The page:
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Tester voted with Trump 52 percent last year – but not on many key bills

As President Trump singled out Democratic U.S. Sen. Jon Tester for criticism last week, the senator’s detractors also labeled him as no friend of the president – in a state won by Trump by 20 points in 2016.

“He’s not a supporter of the president,” Republican U.S. Senate candidate Russ Fagg told the New York Times.

But a look at Tester’s 2017 voting record shows he has supported Trump more than many Democrats.

At the same time, however, Tester has voted against the president and Republicans on some key issues, such as repealing “Obamacare” and the confirmation of U.S. Supreme Court Justice Neil Gorsuch.

According to Congressional Quarterly Magazine, which tracks all votes, Tester voted with Trump on 52 percent of the 117 Senate votes where Trump took a position in 2017. Most of the votes were confirmation votes on Trump appointees.

By comparison, Montana’s other U.S. senator, Republican Steve Daines, voted with the president 98 percent of the time on the same votes.

The Democrat who supported Trump the least was New York Sen. Kirsten Gillibrand, voting with the president only 8 percent of the time. 

Congressional Quarterly also said that Tester voted with Senate Democrats on key votes 87 percent of the time – a relatively low ranking among Democrats.

The Democrat with the lowest ranking on party unity – Sen. Joe Manchin of West Virginia, who, like Tester, is up for re-election in a conservative state – clocked in at 64 percent.

Tester’s first campaign ad of the year, released last month, highlighted the 13 bills that he’s co-sponsored that have been signed into law by President Trump.

Still, Tester voted against the president on a half-dozen close, controversial votes on key measures in 2017. Those include:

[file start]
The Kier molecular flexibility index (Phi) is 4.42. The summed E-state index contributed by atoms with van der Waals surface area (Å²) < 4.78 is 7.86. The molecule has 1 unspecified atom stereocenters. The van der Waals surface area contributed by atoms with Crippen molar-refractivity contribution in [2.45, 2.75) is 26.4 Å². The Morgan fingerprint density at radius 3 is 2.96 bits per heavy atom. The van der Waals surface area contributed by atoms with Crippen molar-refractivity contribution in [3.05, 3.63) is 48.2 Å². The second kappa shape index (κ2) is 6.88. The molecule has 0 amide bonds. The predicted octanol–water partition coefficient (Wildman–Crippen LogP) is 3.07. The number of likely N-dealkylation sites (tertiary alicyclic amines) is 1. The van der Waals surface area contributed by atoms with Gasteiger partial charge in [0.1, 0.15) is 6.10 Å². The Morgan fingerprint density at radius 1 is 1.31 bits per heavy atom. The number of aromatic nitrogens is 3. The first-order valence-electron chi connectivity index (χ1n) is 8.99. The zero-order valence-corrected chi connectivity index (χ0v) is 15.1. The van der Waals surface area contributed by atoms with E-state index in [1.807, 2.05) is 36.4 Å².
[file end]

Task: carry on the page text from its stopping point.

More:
GOP tax-cut bill: The bill overhauling the federal tax code to cut income taxes for corporations and individuals passed the Senate in December on a 51-48 vote and Trump signed it into law a two days later. Tester voted no, saying it would explode the federal deficit and wouldn’t benefit the average person. Daines and Montana’s only U.S. House member, Republican Greg Gianforte, voted yes.

Repealing “Obamacare”: The U.S. Senate rejected the last attempt to repeal the Affordable Care Act, President Obama’s signature health-care bill, on a 49-51 vote last July. Tester was among the 51 “no” votes against the repeal; Daines voted yes.

Confirming Supreme Court Justice Neil Gorsuch: The key vote here was whether to require a three-fifths vote, or 60 senators, to confirm Gorsuch. That vote came last April, when a motion to require the higher vote threshold failed 48-52. Tester voted for the motion; Daines voted against it. Gorsuch was confirmed the next day, 54-45, with Tester voting no and Daines voting yes.

Confirmation of Education Secretary Betsy DeVos: The Senate confirmed DeVos on a 51-50 vote last February, with Vice President Mike Pence breaking a tie. Public-education groups bitterly opposed DeVos, a billionaire Republican donor who has been a big advocate for private schools. Tester voted no and Daines voted yes.

Arbitration rule for consumer contracts: The Senate voted 51-50 last October, again with Pence breaking a tie, to repeal a consumer rule that said companies could not require arbitration clauses in consumer contracts. Critics of the move said companies are using the arbitration clause to shield themselves from court action because of bad behavior. Tester voted no and Daines voted yes. Gianforte voted for the bill in the House.

Confirmation of “not qualified” judge for federal appeals court: The Senate voted 50-48 in December to confirm Omaha attorney Steve Grasz for the U.S. 8th Circuit Court of Appeals, after the American Bar Association had rated him “not qualified” because of strong political statements he had made on abortion and gay rights. Tester voted no and Daines voted yes.

Stream protection rule: The Senate voted 54-45 in February 2017 to nullify an Obama administration rule that required surface coal mines to avoid disturbing streams and land within 100 feet of streams. Critics of the rule said it would put many coal-mining jobs at risk. Tester voted no and Daines voted yes.

On some key votes last year, Tester voted with Republicans and, sometimes, the president.

For example, he voted with a 57-43 majority in February 2017 that nullified a Social Security rule that had barred people from buying guns, if they needed help managing disability benefit because of mental impairment.

He also voted for a law last June compelling relocation of the U.S. Embassy in Israel to Jerusalem (it passed 90-0), and for a bill imposing sanctions on Russia, North Korea and Iran, and forbidding the president from lifting Russian sanctions without congressional approval.

The latter bill, opposed by the president, passed the Senate 98-2 last July.

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